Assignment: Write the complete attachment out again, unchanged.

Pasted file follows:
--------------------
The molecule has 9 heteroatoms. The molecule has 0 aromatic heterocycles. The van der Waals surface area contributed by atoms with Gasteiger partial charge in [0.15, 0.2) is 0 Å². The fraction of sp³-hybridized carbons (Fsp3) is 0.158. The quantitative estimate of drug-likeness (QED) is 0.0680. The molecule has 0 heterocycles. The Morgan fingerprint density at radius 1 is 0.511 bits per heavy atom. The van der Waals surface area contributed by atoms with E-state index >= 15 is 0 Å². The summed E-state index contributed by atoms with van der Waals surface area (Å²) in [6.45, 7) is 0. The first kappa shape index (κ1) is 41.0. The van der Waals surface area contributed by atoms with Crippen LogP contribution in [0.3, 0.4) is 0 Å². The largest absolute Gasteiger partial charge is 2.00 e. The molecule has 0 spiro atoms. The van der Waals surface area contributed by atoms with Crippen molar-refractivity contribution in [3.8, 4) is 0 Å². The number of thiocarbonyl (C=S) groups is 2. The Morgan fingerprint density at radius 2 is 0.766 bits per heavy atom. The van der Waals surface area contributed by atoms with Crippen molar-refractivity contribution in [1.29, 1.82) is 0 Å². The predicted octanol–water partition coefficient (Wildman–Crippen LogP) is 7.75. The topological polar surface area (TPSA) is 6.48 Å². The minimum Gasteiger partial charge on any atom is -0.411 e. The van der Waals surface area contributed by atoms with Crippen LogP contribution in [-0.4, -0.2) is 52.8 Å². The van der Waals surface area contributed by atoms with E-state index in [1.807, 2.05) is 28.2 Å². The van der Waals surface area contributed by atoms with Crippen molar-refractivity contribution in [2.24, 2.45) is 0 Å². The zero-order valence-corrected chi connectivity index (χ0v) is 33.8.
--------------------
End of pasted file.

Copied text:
The molecule has 9 heteroatoms. The molecule has 0 aromatic heterocycles. The van der Waals surface area contributed by atoms with Gasteiger partial charge in [0.15, 0.2) is 0 Å². The fraction of sp³-hybridized carbons (Fsp3) is 0.158. The quantitative estimate of drug-likeness (QED) is 0.0680. The molecule has 0 heterocycles. The Morgan fingerprint density at radius 1 is 0.511 bits per heavy atom. The van der Waals surface area contributed by atoms with E-state index >= 15 is 0 Å². The summed E-state index contributed by atoms with van der Waals surface area (Å²) in [6.45, 7) is 0. The first kappa shape index (κ1) is 41.0. The van der Waals surface area contributed by atoms with Crippen LogP contribution in [0.3, 0.4) is 0 Å². The largest absolute Gasteiger partial charge is 2.00 e. The molecule has 0 spiro atoms. The van der Waals surface area contributed by atoms with Crippen molar-refractivity contribution in [3.8, 4) is 0 Å². The number of thiocarbonyl (C=S) groups is 2. The Morgan fingerprint density at radius 2 is 0.766 bits per heavy atom. The van der Waals surface area contributed by atoms with Crippen molar-refractivity contribution in [1.29, 1.82) is 0 Å². The predicted octanol–water partition coefficient (Wildman–Crippen LogP) is 7.75. The topological polar surface area (TPSA) is 6.48 Å². The minimum Gasteiger partial charge on any atom is -0.411 e. The van der Waals surface area contributed by atoms with Crippen LogP contribution in [-0.4, -0.2) is 52.8 Å². The van der Waals surface area contributed by atoms with E-state index in [1.807, 2.05) is 28.2 Å². The van der Waals surface area contributed by atoms with Crippen molar-refractivity contribution in [2.24, 2.45) is 0 Å². The zero-order valence-corrected chi connectivity index (χ0v) is 33.8.